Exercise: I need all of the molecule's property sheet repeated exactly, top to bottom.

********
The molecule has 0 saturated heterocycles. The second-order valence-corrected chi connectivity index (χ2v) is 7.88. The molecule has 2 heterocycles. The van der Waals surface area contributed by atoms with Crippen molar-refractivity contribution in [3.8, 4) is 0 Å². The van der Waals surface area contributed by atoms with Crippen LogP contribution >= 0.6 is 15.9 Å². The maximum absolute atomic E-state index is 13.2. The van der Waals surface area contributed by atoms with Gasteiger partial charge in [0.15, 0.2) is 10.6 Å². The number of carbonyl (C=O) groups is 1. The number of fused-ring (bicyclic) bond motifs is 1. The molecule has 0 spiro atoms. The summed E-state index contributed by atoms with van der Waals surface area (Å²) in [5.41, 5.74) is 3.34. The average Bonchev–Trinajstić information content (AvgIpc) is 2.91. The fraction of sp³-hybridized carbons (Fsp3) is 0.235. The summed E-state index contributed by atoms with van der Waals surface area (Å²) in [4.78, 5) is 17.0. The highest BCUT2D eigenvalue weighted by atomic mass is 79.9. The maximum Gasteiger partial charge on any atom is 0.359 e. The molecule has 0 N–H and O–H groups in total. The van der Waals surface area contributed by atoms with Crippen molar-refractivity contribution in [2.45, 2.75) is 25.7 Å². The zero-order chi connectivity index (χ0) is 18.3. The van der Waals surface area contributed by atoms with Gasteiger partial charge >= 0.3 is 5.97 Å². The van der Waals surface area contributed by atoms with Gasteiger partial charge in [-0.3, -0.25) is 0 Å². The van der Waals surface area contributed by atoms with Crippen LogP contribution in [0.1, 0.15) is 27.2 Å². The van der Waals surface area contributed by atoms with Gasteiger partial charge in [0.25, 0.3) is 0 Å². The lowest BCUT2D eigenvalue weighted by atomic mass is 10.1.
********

The molecule has 0 saturated heterocycles. The second-order valence-corrected chi connectivity index (χ2v) is 7.88. The molecule has 2 heterocycles. The van der Waals surface area contributed by atoms with Crippen molar-refractivity contribution in [3.8, 4) is 0 Å². The van der Waals surface area contributed by atoms with Crippen LogP contribution >= 0.6 is 15.9 Å². The maximum absolute atomic E-state index is 13.2. The van der Waals surface area contributed by atoms with Gasteiger partial charge in [0.15, 0.2) is 10.6 Å². The number of carbonyl (C=O) groups is 1. The number of fused-ring (bicyclic) bond motifs is 1. The molecule has 0 spiro atoms. The summed E-state index contributed by atoms with van der Waals surface area (Å²) in [5.41, 5.74) is 3.34. The average Bonchev–Trinajstić information content (AvgIpc) is 2.91. The fraction of sp³-hybridized carbons (Fsp3) is 0.235. The summed E-state index contributed by atoms with van der Waals surface area (Å²) in [4.78, 5) is 17.0. The highest BCUT2D eigenvalue weighted by atomic mass is 79.9. The maximum Gasteiger partial charge on any atom is 0.359 e. The molecule has 0 N–H and O–H groups in total. The van der Waals surface area contributed by atoms with Crippen molar-refractivity contribution in [2.45, 2.75) is 25.7 Å². The zero-order chi connectivity index (χ0) is 18.3. The van der Waals surface area contributed by atoms with Gasteiger partial charge >= 0.3 is 5.97 Å². The van der Waals surface area contributed by atoms with Gasteiger partial charge in [-0.3, -0.25) is 0 Å². The van der Waals surface area contributed by atoms with Crippen LogP contribution in [0.1, 0.15) is 27.2 Å². The van der Waals surface area contributed by atoms with Gasteiger partial charge in [0.25, 0.3) is 0 Å². The lowest BCUT2D eigenvalue weighted by atomic mass is 10.1.